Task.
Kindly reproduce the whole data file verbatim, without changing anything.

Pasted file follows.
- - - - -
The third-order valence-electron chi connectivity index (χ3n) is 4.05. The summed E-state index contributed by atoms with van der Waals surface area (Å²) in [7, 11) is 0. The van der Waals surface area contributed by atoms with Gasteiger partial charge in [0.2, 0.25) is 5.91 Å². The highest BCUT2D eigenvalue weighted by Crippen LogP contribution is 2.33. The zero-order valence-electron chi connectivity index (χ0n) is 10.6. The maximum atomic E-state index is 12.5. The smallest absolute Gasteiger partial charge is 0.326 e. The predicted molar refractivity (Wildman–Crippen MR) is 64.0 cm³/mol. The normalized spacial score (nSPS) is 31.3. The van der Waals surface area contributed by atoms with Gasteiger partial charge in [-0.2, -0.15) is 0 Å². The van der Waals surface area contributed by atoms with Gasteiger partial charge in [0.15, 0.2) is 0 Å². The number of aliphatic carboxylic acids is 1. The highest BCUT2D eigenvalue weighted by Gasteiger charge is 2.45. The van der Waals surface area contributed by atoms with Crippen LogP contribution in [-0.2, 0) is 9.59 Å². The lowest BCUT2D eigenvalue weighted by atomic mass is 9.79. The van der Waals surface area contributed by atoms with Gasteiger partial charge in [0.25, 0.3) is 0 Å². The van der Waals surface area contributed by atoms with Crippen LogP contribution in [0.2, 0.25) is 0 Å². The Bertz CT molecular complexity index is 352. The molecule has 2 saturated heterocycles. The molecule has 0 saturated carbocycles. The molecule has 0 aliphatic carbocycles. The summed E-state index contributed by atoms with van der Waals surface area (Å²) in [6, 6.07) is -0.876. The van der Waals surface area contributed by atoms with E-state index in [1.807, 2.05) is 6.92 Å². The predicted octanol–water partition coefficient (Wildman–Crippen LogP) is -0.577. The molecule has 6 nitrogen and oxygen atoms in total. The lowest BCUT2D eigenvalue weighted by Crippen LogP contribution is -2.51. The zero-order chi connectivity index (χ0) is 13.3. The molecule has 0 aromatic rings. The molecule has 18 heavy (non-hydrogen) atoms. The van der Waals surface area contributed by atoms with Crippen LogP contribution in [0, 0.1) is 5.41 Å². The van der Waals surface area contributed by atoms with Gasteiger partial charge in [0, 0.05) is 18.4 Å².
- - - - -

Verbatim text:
The third-order valence-electron chi connectivity index (χ3n) is 4.05. The summed E-state index contributed by atoms with van der Waals surface area (Å²) in [7, 11) is 0. The van der Waals surface area contributed by atoms with Gasteiger partial charge in [0.2, 0.25) is 5.91 Å². The highest BCUT2D eigenvalue weighted by Crippen LogP contribution is 2.33. The zero-order valence-electron chi connectivity index (χ0n) is 10.6. The maximum atomic E-state index is 12.5. The smallest absolute Gasteiger partial charge is 0.326 e. The predicted molar refractivity (Wildman–Crippen MR) is 64.0 cm³/mol. The normalized spacial score (nSPS) is 31.3. The van der Waals surface area contributed by atoms with Gasteiger partial charge in [-0.2, -0.15) is 0 Å². The van der Waals surface area contributed by atoms with Gasteiger partial charge in [0.15, 0.2) is 0 Å². The number of aliphatic carboxylic acids is 1. The highest BCUT2D eigenvalue weighted by Gasteiger charge is 2.45. The van der Waals surface area contributed by atoms with Crippen LogP contribution in [-0.2, 0) is 9.59 Å². The lowest BCUT2D eigenvalue weighted by atomic mass is 9.79. The van der Waals surface area contributed by atoms with Gasteiger partial charge in [0.25, 0.3) is 0 Å². The van der Waals surface area contributed by atoms with Crippen LogP contribution in [0.2, 0.25) is 0 Å². The Bertz CT molecular complexity index is 352. The molecule has 2 saturated heterocycles. The molecule has 0 saturated carbocycles. The molecule has 0 aliphatic carbocycles. The summed E-state index contributed by atoms with van der Waals surface area (Å²) in [6, 6.07) is -0.876. The van der Waals surface area contributed by atoms with E-state index in [1.807, 2.05) is 6.92 Å². The predicted octanol–water partition coefficient (Wildman–Crippen LogP) is -0.577. The molecule has 6 nitrogen and oxygen atoms in total. The lowest BCUT2D eigenvalue weighted by Crippen LogP contribution is -2.51. The zero-order chi connectivity index (χ0) is 13.3. The molecule has 0 aromatic rings. The molecule has 18 heavy (non-hydrogen) atoms. The van der Waals surface area contributed by atoms with Crippen LogP contribution in [0, 0.1) is 5.41 Å². The van der Waals surface area contributed by atoms with Gasteiger partial charge in [0, 0.05) is 18.4 Å².